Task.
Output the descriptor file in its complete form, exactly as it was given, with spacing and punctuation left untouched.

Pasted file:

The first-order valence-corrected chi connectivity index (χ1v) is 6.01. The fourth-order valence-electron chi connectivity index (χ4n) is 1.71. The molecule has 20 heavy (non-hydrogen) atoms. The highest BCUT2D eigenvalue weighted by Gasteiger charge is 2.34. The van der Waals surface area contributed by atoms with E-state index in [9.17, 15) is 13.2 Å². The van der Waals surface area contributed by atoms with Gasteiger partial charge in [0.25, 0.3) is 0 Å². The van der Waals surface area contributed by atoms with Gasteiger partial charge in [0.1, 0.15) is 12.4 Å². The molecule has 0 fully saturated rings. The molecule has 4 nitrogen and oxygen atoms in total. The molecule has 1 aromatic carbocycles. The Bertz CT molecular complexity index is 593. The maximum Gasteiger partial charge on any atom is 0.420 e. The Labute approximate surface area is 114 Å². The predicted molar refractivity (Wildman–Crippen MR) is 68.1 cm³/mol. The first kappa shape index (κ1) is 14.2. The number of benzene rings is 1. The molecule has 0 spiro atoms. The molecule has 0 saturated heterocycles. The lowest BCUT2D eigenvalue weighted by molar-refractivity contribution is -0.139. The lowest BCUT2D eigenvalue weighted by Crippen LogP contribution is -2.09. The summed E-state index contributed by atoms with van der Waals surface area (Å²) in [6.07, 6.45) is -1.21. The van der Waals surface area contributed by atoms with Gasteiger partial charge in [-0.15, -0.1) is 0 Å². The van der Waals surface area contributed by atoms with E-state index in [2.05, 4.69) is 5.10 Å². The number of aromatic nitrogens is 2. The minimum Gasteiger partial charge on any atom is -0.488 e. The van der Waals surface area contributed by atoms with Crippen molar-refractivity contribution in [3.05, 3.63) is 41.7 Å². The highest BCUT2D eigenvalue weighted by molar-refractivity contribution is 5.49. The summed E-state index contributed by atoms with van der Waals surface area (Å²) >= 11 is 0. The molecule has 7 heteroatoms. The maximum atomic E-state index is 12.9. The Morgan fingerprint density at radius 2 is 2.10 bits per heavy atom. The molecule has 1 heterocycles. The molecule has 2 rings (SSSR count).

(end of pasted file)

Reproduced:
The first-order valence-corrected chi connectivity index (χ1v) is 6.01. The fourth-order valence-electron chi connectivity index (χ4n) is 1.71. The molecule has 20 heavy (non-hydrogen) atoms. The highest BCUT2D eigenvalue weighted by Gasteiger charge is 2.34. The van der Waals surface area contributed by atoms with E-state index in [9.17, 15) is 13.2 Å². The van der Waals surface area contributed by atoms with Gasteiger partial charge in [0.25, 0.3) is 0 Å². The van der Waals surface area contributed by atoms with Gasteiger partial charge in [0.1, 0.15) is 12.4 Å². The molecule has 0 fully saturated rings. The molecule has 4 nitrogen and oxygen atoms in total. The molecule has 1 aromatic carbocycles. The Bertz CT molecular complexity index is 593. The maximum Gasteiger partial charge on any atom is 0.420 e. The Labute approximate surface area is 114 Å². The predicted molar refractivity (Wildman–Crippen MR) is 68.1 cm³/mol. The first kappa shape index (κ1) is 14.2. The number of benzene rings is 1. The molecule has 0 spiro atoms. The molecule has 0 saturated heterocycles. The lowest BCUT2D eigenvalue weighted by molar-refractivity contribution is -0.139. The lowest BCUT2D eigenvalue weighted by Crippen LogP contribution is -2.09. The summed E-state index contributed by atoms with van der Waals surface area (Å²) in [6.07, 6.45) is -1.21. The van der Waals surface area contributed by atoms with Gasteiger partial charge in [-0.15, -0.1) is 0 Å². The van der Waals surface area contributed by atoms with E-state index in [2.05, 4.69) is 5.10 Å². The number of aromatic nitrogens is 2. The minimum Gasteiger partial charge on any atom is -0.488 e. The van der Waals surface area contributed by atoms with Crippen molar-refractivity contribution in [3.05, 3.63) is 41.7 Å². The highest BCUT2D eigenvalue weighted by molar-refractivity contribution is 5.49. The summed E-state index contributed by atoms with van der Waals surface area (Å²) >= 11 is 0. The molecule has 7 heteroatoms. The maximum atomic E-state index is 12.9. The Morgan fingerprint density at radius 2 is 2.10 bits per heavy atom. The molecule has 1 heterocycles. The molecule has 2 rings (SSSR count).